I just added this section to the libguestfs man page. Always good to be upfront about your mistakes.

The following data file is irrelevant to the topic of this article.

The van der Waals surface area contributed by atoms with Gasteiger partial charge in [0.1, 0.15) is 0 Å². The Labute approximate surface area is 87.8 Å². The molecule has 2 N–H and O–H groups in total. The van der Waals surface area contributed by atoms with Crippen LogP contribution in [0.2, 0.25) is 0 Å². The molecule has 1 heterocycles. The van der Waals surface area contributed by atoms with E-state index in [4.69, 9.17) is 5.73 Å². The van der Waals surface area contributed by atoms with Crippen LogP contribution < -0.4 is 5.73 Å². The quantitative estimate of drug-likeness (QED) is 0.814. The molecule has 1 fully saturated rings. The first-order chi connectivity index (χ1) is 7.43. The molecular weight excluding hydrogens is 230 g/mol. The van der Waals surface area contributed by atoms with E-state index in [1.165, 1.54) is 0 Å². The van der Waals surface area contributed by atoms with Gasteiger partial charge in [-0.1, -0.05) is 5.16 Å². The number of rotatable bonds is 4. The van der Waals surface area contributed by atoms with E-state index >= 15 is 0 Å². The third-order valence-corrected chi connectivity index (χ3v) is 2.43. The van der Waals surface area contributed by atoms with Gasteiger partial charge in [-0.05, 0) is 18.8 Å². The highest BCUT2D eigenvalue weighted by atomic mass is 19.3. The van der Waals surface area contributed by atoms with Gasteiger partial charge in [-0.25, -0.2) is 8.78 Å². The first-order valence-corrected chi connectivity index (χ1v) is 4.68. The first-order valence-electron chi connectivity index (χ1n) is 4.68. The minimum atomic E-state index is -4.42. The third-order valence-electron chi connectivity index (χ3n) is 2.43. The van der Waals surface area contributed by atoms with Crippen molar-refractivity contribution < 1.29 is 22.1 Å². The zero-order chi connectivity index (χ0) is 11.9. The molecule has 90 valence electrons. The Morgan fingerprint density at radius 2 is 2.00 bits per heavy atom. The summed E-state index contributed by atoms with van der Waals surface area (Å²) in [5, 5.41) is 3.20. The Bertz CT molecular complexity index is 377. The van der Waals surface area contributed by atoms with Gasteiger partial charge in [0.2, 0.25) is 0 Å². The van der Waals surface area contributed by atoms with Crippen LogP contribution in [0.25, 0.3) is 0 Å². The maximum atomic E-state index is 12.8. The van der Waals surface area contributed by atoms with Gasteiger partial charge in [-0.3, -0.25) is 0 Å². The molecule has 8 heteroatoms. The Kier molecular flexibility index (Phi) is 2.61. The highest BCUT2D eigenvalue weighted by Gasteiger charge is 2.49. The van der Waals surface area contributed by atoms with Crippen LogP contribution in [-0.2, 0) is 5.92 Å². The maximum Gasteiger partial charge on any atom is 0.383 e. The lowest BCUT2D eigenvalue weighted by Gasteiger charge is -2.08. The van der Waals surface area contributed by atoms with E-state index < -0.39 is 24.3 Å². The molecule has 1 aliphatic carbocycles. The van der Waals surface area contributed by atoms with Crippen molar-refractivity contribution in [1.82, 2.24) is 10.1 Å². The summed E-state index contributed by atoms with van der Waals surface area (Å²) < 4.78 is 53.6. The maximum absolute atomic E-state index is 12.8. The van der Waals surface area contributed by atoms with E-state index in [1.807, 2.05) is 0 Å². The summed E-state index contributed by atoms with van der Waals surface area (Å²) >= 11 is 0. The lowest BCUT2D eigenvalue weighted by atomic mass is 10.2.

LIBGUESTFS GOTCHAS Gotcha (programming): "A feature of a system [...] that works in the way it is documented but is counterintuitive and almost invites mistakes." Since we developed libguestfs and the associated tools, there are several things we would have designed differently, but are now stuck with for backwards compatibility or other reasons. If there is ever a libguestfs 2.0 release, you can expect these to change. Beware of them. Autosync / forgetting to sync. When modifying a filesystem from C or another language, you must unmount all filesystems and call "guestfs_sync" explicitly before you close the libguestfs handle. You can also call: guestfs_set_autosync (handle, 1); to have the unmount/sync done automatically for you when the handle is closed. (This feature is called "autosync", guestfs_set_autosync q.v.) If you forget to do this, then it is entirely possible that your changes won’t be written out, or will be partially written, or (very rarely) that you’ll get disk corruption. Note that in guestfish(3) autosync is the default. So quick and dirty guestfish scripts that forget to sync will work just fine, which can make this extra-puzzling if you are trying to debug a problem. Read-only should be the default. In guestfish(3), --ro should be the default, and you should have to specify --rw if you want to make changes to the image. This would reduce the potential to corrupt live VM images. Note that many filesystems change the disk when you just mount and unmount, even if you didn’t perform any writes. You need to use "guestfs_add_drive_ro" to guarantee that the disk is not changed. guestfish command line is hard to use. "guestfish disk.img" doesn’t do what people expect (open "disk.img" for examination). It tries to run a guestfish command "disk.img" which doesn’t exist, so it fails, and it fails with a strange and unintuitive error message. Like the Bourne shell, we should have used "guestfish -c command" to run commands.